Ostrich Stew with Gremolata

A great choice for health-conscious red meat lovers and a wonderful in-between seasons recipe – Ostrich Stew with Gremolata, created by chef Vanessa Marx.

Our dietitians say: Ostrich is a great tasting lean read meat. It is low in fat (only 1.4 g fat per 100 g meat), rich in protein (22 protein per 100 g meat), lower in cholesterol than other red meats (only 60 mg per 100 g meat), and a good source of biologically available iron  (3.2 mg iron per 100 g serving of meat)

INGREDIENTS

500 g ostrich fillet cubes

1 tablespoon (15 ml) canola oil

2 cans (400 g each) chopped tomato

1 cup (250 ml) red wine

1 carrot

1 onion

100 g mushrooms

100 g green beans

10 g thyme, fresh

10 g rosemary, fresh

1 can (400 g net, 244 g drained) beans e.g. kidney, butter beans or cooked sugar beans, drained and rinsed

salt & pepper

1 tablespoon (15 ml) xylitol

2 cloves garlic

10 g Italian parsley

1 lemon

METHOD

  1. Peel and chop the onion and carrot, and slice the mushrooms and green beans.
  2. Place a large pot on a high heat and add the oil. Once hot, add the onion, mushroom and carrot and sauté for 2 minutes.
  3. Add the ostrich cubes, chopped tomato, wine and chopped herbs and reduce the heat to low.
  4. Allow the pot to simmer for about an hour, stirring occasionally, the sauce will reduce and thicken and the ostrich will soften. Once this happens, add the green beans and season with salt and pepper, add the xylitol and the can of beans & stir.
  5. Simmer the stew for another 5 minutes to cook the green beans.
  6. To make the gremolata, chop the fresh garlic finely, chop the parsley and zest the lemon. Mix the parsley garlic & lemon zest together.
  7. Serve the stew hot and sprinkle with the fresh gremolata.

NUTRITION INFORMATION PER SERVING

(recipe serves 4)

Energy: 1400 kJ Protein: 35.6 g Carbohydrate: 23.8 g Of which, total sugars: 9.1 g Fat: 6.7 g Fibre: 17.2 g Sodium: 180 mg

 

 


Grilled ostrich fillet with Egyptian dukkah & cucumber raita

Ostrich fillet is a truly South African (and healthy alternative) for the braai this festive season. The latest NutritionConfidence recipe from Vanessa Marx (Dear Me) combines this South African speciality with the gorgeous Spinach, Beetroot & Pomegranate salad we posted a few days ago. The raita bursts with flavour while being low in sugar and fat.

Our dietitians say:

Ostrich meat is a great alternative to other ‘red meat’ sources. Classified as a ‘white meat’ due to its fat content, it’s low in fat (even lower than some chicken cuts) and saturated fat; but also a good source of biologically available iron.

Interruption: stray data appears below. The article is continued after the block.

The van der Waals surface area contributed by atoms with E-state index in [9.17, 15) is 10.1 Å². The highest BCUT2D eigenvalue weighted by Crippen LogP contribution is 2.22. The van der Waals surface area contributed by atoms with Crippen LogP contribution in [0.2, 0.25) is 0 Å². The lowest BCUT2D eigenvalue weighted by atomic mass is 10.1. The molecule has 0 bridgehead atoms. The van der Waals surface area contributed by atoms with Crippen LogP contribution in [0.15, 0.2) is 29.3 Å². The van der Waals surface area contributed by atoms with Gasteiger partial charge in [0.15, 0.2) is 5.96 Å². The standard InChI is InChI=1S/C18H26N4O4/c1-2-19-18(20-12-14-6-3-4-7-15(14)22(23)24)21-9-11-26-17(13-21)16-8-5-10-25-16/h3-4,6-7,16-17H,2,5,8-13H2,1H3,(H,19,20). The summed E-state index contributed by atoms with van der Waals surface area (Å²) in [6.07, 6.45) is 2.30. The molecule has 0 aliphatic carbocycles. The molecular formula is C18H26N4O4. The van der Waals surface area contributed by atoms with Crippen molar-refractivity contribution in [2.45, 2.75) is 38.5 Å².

A tip from the chef: Ostrich fillet is best cooked on a high heat for a shorter period. This recipe cooking time would result in a medium rare steak, depending on the thickness of the steak. For a rarer steak, cook for one minute less on each side.

Ingredients

2 x 150g ostrich fillet steaks

80g Egyptian dukkah

30ml sunflower oil

Salt flakes

1/2 cup low fat plain yoghurt

1/2 a medium cucumber

10g fresh coriander

The juice of 1/2 a lemon

Salt & pepper

How to make it

For the steaks

– Put a griddle pan on a very high heat.

– Drizzle the ostrich steaks with oil and coat in the dukkah. Season with salt flakes.

– Once the griddle pan is searing hot, lay the steaks onto the griddle. Do not move them around, leave them to grill on the first side for around 2-3 minutes. Turn the steak over and grill on the other side for a further 2-3 minutes. Remove the steaks from the grill and leave to rest for 2 min on a cutting board.

For the raita

– Cut the cucumber into small cubes about 5mm, or for a time-saving method, grate.

– Chop the coriander roughly.

– Mix the cucumber and coriander into the yoghurt.

– Season the raita with lemon juice, salt and pepper.

To serve

– Slice the steaks into 1cm thick slices and arrange on a plate or serving platter.

– Add dollops of raita on top of the steaks, and serve with a fresh seasonal salad, or side dish of your choice.

Serves 2

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